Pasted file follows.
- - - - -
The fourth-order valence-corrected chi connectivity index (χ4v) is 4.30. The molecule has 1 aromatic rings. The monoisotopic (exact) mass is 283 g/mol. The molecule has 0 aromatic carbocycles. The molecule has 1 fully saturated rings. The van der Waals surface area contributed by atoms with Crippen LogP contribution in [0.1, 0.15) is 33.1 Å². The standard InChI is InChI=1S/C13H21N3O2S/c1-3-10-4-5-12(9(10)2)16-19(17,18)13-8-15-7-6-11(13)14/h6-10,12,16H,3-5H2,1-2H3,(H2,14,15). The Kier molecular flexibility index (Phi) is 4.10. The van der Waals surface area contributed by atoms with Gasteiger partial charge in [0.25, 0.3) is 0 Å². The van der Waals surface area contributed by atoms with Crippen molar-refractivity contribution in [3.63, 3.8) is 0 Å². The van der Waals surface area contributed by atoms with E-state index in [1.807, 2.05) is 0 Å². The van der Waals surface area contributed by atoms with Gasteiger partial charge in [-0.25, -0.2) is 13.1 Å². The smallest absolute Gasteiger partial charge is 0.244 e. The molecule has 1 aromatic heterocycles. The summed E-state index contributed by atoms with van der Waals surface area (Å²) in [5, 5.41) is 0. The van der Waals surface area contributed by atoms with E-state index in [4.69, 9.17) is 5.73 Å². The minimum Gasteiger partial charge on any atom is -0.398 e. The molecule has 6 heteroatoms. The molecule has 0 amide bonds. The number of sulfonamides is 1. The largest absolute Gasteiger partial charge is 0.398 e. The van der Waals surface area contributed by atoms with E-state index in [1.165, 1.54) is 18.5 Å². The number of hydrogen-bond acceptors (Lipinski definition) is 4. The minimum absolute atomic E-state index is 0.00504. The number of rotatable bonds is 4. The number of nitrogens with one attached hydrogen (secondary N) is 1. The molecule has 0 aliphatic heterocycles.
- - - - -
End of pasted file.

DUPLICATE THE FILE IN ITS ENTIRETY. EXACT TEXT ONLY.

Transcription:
The fourth-order valence-corrected chi connectivity index (χ4v) is 4.30. The molecule has 1 aromatic rings. The monoisotopic (exact) mass is 283 g/mol. The molecule has 0 aromatic carbocycles. The molecule has 1 fully saturated rings. The van der Waals surface area contributed by atoms with Crippen LogP contribution in [0.1, 0.15) is 33.1 Å². The standard InChI is InChI=1S/C13H21N3O2S/c1-3-10-4-5-12(9(10)2)16-19(17,18)13-8-15-7-6-11(13)14/h6-10,12,16H,3-5H2,1-2H3,(H2,14,15). The Kier molecular flexibility index (Phi) is 4.10. The van der Waals surface area contributed by atoms with Gasteiger partial charge in [0.25, 0.3) is 0 Å². The van der Waals surface area contributed by atoms with Crippen molar-refractivity contribution in [3.63, 3.8) is 0 Å². The van der Waals surface area contributed by atoms with E-state index in [1.807, 2.05) is 0 Å². The van der Waals surface area contributed by atoms with Gasteiger partial charge in [-0.25, -0.2) is 13.1 Å². The smallest absolute Gasteiger partial charge is 0.244 e. The molecule has 1 aromatic heterocycles. The summed E-state index contributed by atoms with van der Waals surface area (Å²) in [5, 5.41) is 0. The van der Waals surface area contributed by atoms with E-state index in [4.69, 9.17) is 5.73 Å². The minimum Gasteiger partial charge on any atom is -0.398 e. The molecule has 6 heteroatoms. The molecule has 0 amide bonds. The number of sulfonamides is 1. The largest absolute Gasteiger partial charge is 0.398 e. The van der Waals surface area contributed by atoms with E-state index in [1.165, 1.54) is 18.5 Å². The number of hydrogen-bond acceptors (Lipinski definition) is 4. The minimum absolute atomic E-state index is 0.00504. The number of rotatable bonds is 4. The number of nitrogens with one attached hydrogen (secondary N) is 1. The molecule has 0 aliphatic heterocycles.